Preventive conservation can cover a wide range of activities and subjects, from maintaining the proper temperature and humidity in art storage to something as simple as wearing gloves when handling art. With this in mind, the Conservation Department has begun hanging art in a new way—with magnets!
A good display mount is a critical factor in protecting delicate art. Artwork often needs to be displayed on gallery walls without a traditional frame, for a number of reasons. Asian paintings were seldom designed for European-style frames, while many costumes are simply too bulky. Displaying such works has traditionally required hidden pins, stitching, or paper hinges, but a new generation of super-strong rare earth magnets offers a new option. These reusable magnets serve as gentle clamps, pressing the artwork against a padded sheet of steel hidden inside a backing board. The pressure can be adjusted by adding more magnets or padding, and the artwork need not be altered by pins, sewing, or other attachments. These reusable mounts can be quickly installed, saving time and money.
Fragile, heavy costumes often need internal padding to support their weight and give them shape. Three-dimensional figures, hanging rods, and customized inserts can help to show how clothing might have looked on a living person or displayed in a home.
The multi-part costume is assembled on the mount using a combination of pins, stitching and magnetic buttons. Magnetic buttons hidden in the decoration give the heavy costume additional support. To disguise the magnets, inexpensive costume gems are toned with acrylic paint and attached to the magnets with double-stick tape.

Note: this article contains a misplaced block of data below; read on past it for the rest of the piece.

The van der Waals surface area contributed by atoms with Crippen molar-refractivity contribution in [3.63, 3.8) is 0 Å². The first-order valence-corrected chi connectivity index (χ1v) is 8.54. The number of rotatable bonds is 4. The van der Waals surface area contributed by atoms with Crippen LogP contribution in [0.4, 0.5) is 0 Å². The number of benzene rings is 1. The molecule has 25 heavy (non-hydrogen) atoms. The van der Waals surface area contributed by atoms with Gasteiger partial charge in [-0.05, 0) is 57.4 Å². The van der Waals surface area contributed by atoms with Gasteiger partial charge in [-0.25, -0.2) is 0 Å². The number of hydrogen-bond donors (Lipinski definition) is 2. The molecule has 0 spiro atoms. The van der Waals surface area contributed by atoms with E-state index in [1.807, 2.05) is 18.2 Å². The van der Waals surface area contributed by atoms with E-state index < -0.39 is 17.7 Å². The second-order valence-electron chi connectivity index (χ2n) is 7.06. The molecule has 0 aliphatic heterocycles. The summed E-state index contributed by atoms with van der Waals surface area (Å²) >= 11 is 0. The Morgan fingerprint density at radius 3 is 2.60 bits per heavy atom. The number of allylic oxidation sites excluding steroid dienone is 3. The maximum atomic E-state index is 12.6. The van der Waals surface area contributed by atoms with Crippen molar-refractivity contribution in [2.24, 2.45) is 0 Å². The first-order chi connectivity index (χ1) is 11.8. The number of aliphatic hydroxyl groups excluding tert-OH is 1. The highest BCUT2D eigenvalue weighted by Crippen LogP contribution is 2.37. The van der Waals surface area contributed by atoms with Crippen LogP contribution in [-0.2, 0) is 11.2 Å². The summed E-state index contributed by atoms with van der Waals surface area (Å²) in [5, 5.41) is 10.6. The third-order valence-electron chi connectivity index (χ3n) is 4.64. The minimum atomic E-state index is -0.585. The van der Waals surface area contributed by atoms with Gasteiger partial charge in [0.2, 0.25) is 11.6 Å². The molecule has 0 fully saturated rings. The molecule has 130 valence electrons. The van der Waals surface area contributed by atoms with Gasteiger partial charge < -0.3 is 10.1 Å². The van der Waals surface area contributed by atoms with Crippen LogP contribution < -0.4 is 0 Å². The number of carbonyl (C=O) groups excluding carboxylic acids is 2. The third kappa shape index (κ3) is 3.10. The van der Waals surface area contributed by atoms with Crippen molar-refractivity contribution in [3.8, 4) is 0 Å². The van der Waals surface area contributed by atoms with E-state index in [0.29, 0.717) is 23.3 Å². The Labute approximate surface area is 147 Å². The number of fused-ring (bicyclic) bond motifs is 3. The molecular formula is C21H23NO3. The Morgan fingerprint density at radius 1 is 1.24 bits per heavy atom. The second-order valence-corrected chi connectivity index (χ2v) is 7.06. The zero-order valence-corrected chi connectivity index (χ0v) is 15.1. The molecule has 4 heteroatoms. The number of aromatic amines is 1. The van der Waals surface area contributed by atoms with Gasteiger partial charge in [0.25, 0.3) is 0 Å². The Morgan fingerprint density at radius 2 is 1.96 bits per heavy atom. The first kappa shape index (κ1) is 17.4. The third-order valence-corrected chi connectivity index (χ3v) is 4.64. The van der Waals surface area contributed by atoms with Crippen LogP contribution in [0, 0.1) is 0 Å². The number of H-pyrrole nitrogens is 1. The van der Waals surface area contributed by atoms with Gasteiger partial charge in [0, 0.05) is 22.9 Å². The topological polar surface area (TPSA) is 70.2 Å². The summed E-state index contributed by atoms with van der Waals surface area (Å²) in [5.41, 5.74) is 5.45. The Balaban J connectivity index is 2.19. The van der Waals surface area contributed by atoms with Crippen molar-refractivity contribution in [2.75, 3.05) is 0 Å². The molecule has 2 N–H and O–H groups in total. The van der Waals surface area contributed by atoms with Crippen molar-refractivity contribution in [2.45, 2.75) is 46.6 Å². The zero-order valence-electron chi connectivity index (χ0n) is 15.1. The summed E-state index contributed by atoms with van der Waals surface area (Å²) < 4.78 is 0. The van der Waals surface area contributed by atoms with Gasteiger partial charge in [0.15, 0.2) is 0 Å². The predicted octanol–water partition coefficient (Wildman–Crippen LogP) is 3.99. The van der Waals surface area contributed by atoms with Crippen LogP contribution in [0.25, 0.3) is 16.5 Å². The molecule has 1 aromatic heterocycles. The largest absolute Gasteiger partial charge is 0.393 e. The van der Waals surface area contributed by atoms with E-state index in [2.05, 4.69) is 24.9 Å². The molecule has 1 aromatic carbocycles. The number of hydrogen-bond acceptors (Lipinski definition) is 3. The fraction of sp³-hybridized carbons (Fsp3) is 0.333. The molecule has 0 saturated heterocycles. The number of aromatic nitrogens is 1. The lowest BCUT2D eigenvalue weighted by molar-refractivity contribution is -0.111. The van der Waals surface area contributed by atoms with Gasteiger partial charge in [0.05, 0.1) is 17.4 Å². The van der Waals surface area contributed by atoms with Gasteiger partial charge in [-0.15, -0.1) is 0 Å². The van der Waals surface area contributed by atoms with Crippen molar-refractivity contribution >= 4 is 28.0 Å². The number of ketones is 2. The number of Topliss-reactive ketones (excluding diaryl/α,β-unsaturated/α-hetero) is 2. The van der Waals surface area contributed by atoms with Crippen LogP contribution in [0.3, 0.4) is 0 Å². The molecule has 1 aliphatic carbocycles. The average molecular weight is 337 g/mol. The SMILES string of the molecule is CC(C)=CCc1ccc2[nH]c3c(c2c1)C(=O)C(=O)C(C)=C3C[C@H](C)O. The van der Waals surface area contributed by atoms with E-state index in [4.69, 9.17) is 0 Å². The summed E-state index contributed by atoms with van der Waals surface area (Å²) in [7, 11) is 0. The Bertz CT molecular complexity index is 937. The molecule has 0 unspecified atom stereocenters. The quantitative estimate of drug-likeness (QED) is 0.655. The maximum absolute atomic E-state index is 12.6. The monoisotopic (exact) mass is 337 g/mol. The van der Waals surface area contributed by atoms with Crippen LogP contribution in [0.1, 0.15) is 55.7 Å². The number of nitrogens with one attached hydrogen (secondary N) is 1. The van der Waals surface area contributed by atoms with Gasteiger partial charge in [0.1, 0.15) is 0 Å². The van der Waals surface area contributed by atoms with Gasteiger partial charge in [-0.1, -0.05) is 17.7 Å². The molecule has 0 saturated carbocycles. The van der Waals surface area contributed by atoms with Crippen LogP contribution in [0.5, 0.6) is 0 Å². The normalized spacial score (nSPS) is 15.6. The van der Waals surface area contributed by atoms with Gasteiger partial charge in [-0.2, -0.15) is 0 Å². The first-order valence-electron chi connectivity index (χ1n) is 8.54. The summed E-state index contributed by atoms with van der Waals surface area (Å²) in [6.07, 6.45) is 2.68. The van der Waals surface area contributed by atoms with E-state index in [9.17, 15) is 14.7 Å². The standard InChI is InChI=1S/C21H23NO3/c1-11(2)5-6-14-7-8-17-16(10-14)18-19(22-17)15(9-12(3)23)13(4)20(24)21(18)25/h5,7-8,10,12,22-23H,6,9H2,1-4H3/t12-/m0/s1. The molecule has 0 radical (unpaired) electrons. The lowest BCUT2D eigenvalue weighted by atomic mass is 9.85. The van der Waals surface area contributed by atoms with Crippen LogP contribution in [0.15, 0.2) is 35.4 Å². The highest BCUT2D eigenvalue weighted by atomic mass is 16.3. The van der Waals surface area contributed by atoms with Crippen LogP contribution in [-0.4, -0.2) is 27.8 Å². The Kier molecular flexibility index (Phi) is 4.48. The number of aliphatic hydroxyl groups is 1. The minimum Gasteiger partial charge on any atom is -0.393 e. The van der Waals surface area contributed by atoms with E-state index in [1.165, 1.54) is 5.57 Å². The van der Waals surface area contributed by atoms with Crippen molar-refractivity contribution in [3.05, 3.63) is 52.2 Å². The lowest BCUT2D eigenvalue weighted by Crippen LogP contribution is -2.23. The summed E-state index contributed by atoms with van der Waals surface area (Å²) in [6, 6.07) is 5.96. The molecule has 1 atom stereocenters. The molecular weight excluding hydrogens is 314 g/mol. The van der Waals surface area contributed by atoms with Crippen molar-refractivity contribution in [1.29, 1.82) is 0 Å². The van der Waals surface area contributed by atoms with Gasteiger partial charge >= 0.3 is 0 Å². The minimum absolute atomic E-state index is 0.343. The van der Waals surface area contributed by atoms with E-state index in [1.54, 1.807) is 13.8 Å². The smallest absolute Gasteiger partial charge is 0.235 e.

Each mount is designed with a very specific display in mind. In the exhibition Batik: Spectacular Textiles of Java, curator Natasha Reichle wanted to show visitors how the textiles might be worn or stored in the home, so designer Marco Centin and textile conservator Denise Migdail created dynamic mounts in hanging and draped styles. A conservator always prefers to use the least invasive method to mount an art object for display, so Migdail took advantage of the flat, lightweight nature of batiks to use thin, bendable ‘refrigerator’ magnets for support instead of pins.
Beneath their elegant fabrics, the panels lining the gallery cases are complex constructions of aluminum composite and galvanized steel.
Magnetic mount systems are constructed in two parts. First, rare-earth magnets are embedded into strips of archival museum board and cut into strips. The strips are customized for strength, size, shape and color to match the needs of each artwork.
Next, a display panel is fabricated to support the artwork and attract the magnets. Hangers are attached to the back of the display panel, and steel sheeting adhered to the front. The mount edges are smoothed and sealed.
Next, the mount is covered with a protective flannel layer, followed by a finish fabric that matches the gallery design. All the materials, including the fabrics, are tested for archival stability to protect the art from chemicals or bleeding dyes.
Stephen Heer, “The Sacrifice by James Nactwey: Gallery Installation of a 32 ft. 3.-long Photograph with Flexible Magnets” AIC: Connecting to Conservation: Outreach and Advocacy Abstract Book 2012 98-99.
Daria Keynan, Julie Barten and Elizabeth Estabrook, “Installation methods for Robert Ryman’s wall-mounted works, The Paper Conservator Volume 31 (2007): 7-15.
Gwen Spicer, http://www.spicerart.com/page90/page90.html.
Gwen Spicer, “Defying Gravity with Magnetism” AICNews (Nov. 2010) vol. 35, 6:1,3-5.
Gwen Spicer, “Ferrous Attraction and The Science Behind the Magic” http://insidetheconservatorsstudio.blogspot.com/2013/05/ferrous-attraction-and-science-behind.html (2013).
American Institute for Conservation Object Specialty Group Wiki, Magnet Mounts, (2011-12).